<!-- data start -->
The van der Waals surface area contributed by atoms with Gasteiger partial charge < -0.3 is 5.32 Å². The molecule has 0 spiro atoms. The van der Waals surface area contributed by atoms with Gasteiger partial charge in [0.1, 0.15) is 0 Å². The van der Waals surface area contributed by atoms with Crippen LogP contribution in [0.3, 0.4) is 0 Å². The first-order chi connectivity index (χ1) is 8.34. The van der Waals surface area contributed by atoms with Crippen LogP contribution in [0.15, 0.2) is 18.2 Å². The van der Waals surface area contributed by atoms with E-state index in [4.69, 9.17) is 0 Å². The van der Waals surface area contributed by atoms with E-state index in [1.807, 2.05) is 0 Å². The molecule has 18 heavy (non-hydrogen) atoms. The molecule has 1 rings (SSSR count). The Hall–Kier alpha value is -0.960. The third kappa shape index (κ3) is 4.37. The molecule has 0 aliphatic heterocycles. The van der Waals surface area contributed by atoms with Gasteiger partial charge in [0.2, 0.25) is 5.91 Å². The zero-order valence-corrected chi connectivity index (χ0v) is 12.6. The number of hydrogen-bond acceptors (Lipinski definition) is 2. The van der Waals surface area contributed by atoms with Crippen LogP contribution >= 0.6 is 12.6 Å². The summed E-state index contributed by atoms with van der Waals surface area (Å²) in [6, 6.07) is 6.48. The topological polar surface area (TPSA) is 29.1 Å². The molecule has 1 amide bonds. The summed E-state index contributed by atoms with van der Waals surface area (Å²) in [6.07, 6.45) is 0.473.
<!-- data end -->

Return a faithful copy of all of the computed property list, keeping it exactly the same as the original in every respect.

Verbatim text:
The van der Waals surface area contributed by atoms with Gasteiger partial charge < -0.3 is 5.32 Å². The molecule has 0 spiro atoms. The van der Waals surface area contributed by atoms with Gasteiger partial charge in [0.1, 0.15) is 0 Å². The van der Waals surface area contributed by atoms with Crippen LogP contribution in [0.3, 0.4) is 0 Å². The first-order chi connectivity index (χ1) is 8.34. The van der Waals surface area contributed by atoms with Crippen LogP contribution in [0.15, 0.2) is 18.2 Å². The van der Waals surface area contributed by atoms with E-state index in [4.69, 9.17) is 0 Å². The van der Waals surface area contributed by atoms with E-state index in [1.807, 2.05) is 0 Å². The molecule has 18 heavy (non-hydrogen) atoms. The molecule has 1 rings (SSSR count). The Hall–Kier alpha value is -0.960. The third kappa shape index (κ3) is 4.37. The molecule has 0 aliphatic heterocycles. The van der Waals surface area contributed by atoms with Gasteiger partial charge in [0.2, 0.25) is 5.91 Å². The zero-order valence-corrected chi connectivity index (χ0v) is 12.6. The number of hydrogen-bond acceptors (Lipinski definition) is 2. The van der Waals surface area contributed by atoms with Crippen LogP contribution >= 0.6 is 12.6 Å². The summed E-state index contributed by atoms with van der Waals surface area (Å²) in [6, 6.07) is 6.48. The topological polar surface area (TPSA) is 29.1 Å². The molecule has 1 amide bonds. The summed E-state index contributed by atoms with van der Waals surface area (Å²) in [6.07, 6.45) is 0.473.